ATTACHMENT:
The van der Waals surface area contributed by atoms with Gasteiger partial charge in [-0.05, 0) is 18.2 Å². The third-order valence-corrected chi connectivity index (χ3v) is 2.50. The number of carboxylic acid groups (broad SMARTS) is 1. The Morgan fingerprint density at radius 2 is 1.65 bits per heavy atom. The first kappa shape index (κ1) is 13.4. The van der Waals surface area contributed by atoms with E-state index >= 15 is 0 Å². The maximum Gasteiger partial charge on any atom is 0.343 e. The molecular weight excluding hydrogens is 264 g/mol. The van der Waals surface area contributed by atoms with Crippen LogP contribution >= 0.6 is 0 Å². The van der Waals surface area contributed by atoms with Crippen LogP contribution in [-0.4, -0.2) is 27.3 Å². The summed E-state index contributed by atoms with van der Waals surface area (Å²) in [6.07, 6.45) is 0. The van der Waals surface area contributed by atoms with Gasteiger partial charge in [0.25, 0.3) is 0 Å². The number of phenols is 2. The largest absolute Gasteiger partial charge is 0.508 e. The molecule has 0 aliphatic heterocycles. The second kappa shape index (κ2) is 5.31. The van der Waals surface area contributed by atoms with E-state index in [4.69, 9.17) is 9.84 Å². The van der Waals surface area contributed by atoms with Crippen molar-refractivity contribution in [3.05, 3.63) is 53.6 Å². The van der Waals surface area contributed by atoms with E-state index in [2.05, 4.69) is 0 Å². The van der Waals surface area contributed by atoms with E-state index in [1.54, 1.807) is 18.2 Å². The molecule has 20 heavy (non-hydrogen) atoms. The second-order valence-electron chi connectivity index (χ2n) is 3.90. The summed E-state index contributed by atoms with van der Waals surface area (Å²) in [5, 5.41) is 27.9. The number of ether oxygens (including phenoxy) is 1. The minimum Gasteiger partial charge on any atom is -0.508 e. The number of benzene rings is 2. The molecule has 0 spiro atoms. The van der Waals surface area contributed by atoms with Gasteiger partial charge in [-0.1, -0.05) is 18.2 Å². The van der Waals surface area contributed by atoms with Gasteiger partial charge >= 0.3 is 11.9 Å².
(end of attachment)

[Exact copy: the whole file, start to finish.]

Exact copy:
The van der Waals surface area contributed by atoms with Gasteiger partial charge in [-0.05, 0) is 18.2 Å². The third-order valence-corrected chi connectivity index (χ3v) is 2.50. The number of carboxylic acid groups (broad SMARTS) is 1. The Morgan fingerprint density at radius 2 is 1.65 bits per heavy atom. The first kappa shape index (κ1) is 13.4. The van der Waals surface area contributed by atoms with E-state index >= 15 is 0 Å². The maximum Gasteiger partial charge on any atom is 0.343 e. The molecular weight excluding hydrogens is 264 g/mol. The van der Waals surface area contributed by atoms with Crippen LogP contribution >= 0.6 is 0 Å². The van der Waals surface area contributed by atoms with Crippen LogP contribution in [-0.4, -0.2) is 27.3 Å². The summed E-state index contributed by atoms with van der Waals surface area (Å²) in [6.07, 6.45) is 0. The van der Waals surface area contributed by atoms with Gasteiger partial charge in [0.25, 0.3) is 0 Å². The number of phenols is 2. The largest absolute Gasteiger partial charge is 0.508 e. The molecule has 0 aliphatic heterocycles. The second kappa shape index (κ2) is 5.31. The van der Waals surface area contributed by atoms with E-state index in [4.69, 9.17) is 9.84 Å². The van der Waals surface area contributed by atoms with Crippen molar-refractivity contribution in [3.05, 3.63) is 53.6 Å². The van der Waals surface area contributed by atoms with E-state index in [2.05, 4.69) is 0 Å². The van der Waals surface area contributed by atoms with E-state index in [1.54, 1.807) is 18.2 Å². The molecule has 20 heavy (non-hydrogen) atoms. The second-order valence-electron chi connectivity index (χ2n) is 3.90. The summed E-state index contributed by atoms with van der Waals surface area (Å²) in [5, 5.41) is 27.9. The number of ether oxygens (including phenoxy) is 1. The minimum Gasteiger partial charge on any atom is -0.508 e. The number of benzene rings is 2. The molecule has 0 spiro atoms. The van der Waals surface area contributed by atoms with Gasteiger partial charge in [-0.1, -0.05) is 18.2 Å². The van der Waals surface area contributed by atoms with Gasteiger partial charge >= 0.3 is 11.9 Å².